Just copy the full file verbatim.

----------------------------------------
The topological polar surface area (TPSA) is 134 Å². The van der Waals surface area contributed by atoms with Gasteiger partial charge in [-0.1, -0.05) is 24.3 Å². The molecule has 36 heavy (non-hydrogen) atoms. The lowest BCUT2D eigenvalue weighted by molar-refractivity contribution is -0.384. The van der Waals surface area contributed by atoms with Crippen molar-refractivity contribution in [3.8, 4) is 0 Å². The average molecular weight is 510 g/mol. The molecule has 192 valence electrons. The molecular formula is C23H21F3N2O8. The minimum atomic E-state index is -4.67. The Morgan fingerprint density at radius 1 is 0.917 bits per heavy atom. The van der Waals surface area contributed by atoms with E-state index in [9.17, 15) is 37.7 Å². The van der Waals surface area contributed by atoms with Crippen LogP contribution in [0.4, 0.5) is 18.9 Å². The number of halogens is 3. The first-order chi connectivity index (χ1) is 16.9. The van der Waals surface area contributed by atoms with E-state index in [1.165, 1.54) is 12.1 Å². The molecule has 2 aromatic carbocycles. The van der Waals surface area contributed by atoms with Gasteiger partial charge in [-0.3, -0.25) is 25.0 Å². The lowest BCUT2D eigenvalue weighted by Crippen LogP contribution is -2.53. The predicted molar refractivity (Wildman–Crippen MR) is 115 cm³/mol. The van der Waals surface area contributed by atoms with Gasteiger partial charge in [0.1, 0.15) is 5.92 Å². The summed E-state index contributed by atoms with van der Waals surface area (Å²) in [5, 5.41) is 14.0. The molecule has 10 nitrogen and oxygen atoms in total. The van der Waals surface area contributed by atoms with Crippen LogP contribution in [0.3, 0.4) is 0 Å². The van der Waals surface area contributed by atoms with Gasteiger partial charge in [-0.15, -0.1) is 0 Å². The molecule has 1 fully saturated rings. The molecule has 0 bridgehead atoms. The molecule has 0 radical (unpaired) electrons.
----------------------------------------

The topological polar surface area (TPSA) is 134 Å². The van der Waals surface area contributed by atoms with Gasteiger partial charge in [-0.1, -0.05) is 24.3 Å². The molecule has 36 heavy (non-hydrogen) atoms. The lowest BCUT2D eigenvalue weighted by molar-refractivity contribution is -0.384. The van der Waals surface area contributed by atoms with Crippen molar-refractivity contribution in [3.8, 4) is 0 Å². The average molecular weight is 510 g/mol. The molecule has 192 valence electrons. The molecular formula is C23H21F3N2O8. The minimum atomic E-state index is -4.67. The Morgan fingerprint density at radius 1 is 0.917 bits per heavy atom. The van der Waals surface area contributed by atoms with E-state index in [9.17, 15) is 37.7 Å². The van der Waals surface area contributed by atoms with Crippen LogP contribution in [0.4, 0.5) is 18.9 Å². The number of halogens is 3. The first-order chi connectivity index (χ1) is 16.9. The van der Waals surface area contributed by atoms with E-state index in [1.165, 1.54) is 12.1 Å². The molecule has 2 aromatic carbocycles. The van der Waals surface area contributed by atoms with Gasteiger partial charge in [-0.3, -0.25) is 25.0 Å². The lowest BCUT2D eigenvalue weighted by Crippen LogP contribution is -2.53. The predicted molar refractivity (Wildman–Crippen MR) is 115 cm³/mol. The van der Waals surface area contributed by atoms with Gasteiger partial charge in [0.1, 0.15) is 5.92 Å². The summed E-state index contributed by atoms with van der Waals surface area (Å²) in [5, 5.41) is 14.0. The molecule has 10 nitrogen and oxygen atoms in total. The van der Waals surface area contributed by atoms with Crippen LogP contribution in [0.3, 0.4) is 0 Å². The van der Waals surface area contributed by atoms with Gasteiger partial charge in [-0.15, -0.1) is 0 Å². The molecule has 1 fully saturated rings. The molecule has 0 bridgehead atoms. The molecule has 0 radical (unpaired) electrons.